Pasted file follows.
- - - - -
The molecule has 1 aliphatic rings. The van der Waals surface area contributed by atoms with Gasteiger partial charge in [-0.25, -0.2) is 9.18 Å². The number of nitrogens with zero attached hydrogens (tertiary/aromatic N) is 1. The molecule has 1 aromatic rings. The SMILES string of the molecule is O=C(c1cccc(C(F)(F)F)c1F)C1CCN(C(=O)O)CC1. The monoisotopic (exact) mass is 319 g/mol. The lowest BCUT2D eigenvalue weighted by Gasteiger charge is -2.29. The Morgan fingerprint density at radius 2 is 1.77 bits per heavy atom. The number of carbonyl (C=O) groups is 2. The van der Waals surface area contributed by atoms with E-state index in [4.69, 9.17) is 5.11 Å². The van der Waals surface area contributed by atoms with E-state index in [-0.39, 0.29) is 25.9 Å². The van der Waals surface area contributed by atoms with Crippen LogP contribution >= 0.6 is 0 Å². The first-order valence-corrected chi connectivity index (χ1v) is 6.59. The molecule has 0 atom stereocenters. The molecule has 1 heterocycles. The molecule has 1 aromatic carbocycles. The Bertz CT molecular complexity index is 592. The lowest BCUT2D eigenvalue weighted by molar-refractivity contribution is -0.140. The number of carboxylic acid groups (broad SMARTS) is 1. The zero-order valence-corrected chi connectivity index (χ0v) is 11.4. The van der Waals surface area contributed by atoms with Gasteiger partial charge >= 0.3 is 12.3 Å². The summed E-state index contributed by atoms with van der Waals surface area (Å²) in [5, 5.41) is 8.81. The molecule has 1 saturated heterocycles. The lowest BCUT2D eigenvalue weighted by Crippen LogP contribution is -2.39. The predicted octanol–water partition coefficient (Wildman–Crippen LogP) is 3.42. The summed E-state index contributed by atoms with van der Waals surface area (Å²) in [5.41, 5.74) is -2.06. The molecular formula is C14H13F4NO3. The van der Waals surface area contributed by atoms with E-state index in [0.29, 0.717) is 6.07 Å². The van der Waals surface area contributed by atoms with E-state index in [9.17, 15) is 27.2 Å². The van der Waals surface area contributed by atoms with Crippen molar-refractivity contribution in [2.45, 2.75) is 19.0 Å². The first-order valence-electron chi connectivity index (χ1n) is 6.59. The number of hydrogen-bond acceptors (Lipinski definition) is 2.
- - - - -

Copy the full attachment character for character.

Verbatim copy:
The molecule has 1 aliphatic rings. The van der Waals surface area contributed by atoms with Gasteiger partial charge in [-0.25, -0.2) is 9.18 Å². The number of nitrogens with zero attached hydrogens (tertiary/aromatic N) is 1. The molecule has 1 aromatic rings. The SMILES string of the molecule is O=C(c1cccc(C(F)(F)F)c1F)C1CCN(C(=O)O)CC1. The monoisotopic (exact) mass is 319 g/mol. The lowest BCUT2D eigenvalue weighted by Gasteiger charge is -2.29. The Morgan fingerprint density at radius 2 is 1.77 bits per heavy atom. The number of carbonyl (C=O) groups is 2. The van der Waals surface area contributed by atoms with E-state index in [4.69, 9.17) is 5.11 Å². The van der Waals surface area contributed by atoms with E-state index in [-0.39, 0.29) is 25.9 Å². The van der Waals surface area contributed by atoms with Crippen LogP contribution >= 0.6 is 0 Å². The first-order valence-corrected chi connectivity index (χ1v) is 6.59. The molecule has 0 atom stereocenters. The molecule has 1 heterocycles. The molecule has 1 aromatic carbocycles. The Bertz CT molecular complexity index is 592. The lowest BCUT2D eigenvalue weighted by molar-refractivity contribution is -0.140. The number of carboxylic acid groups (broad SMARTS) is 1. The zero-order valence-corrected chi connectivity index (χ0v) is 11.4. The van der Waals surface area contributed by atoms with Gasteiger partial charge >= 0.3 is 12.3 Å². The summed E-state index contributed by atoms with van der Waals surface area (Å²) in [5, 5.41) is 8.81. The molecule has 1 saturated heterocycles. The lowest BCUT2D eigenvalue weighted by Crippen LogP contribution is -2.39. The predicted octanol–water partition coefficient (Wildman–Crippen LogP) is 3.42. The summed E-state index contributed by atoms with van der Waals surface area (Å²) in [5.41, 5.74) is -2.06. The molecular formula is C14H13F4NO3. The van der Waals surface area contributed by atoms with E-state index in [0.29, 0.717) is 6.07 Å². The van der Waals surface area contributed by atoms with E-state index in [9.17, 15) is 27.2 Å². The van der Waals surface area contributed by atoms with Crippen molar-refractivity contribution in [2.45, 2.75) is 19.0 Å². The first-order valence-electron chi connectivity index (χ1n) is 6.59. The number of hydrogen-bond acceptors (Lipinski definition) is 2.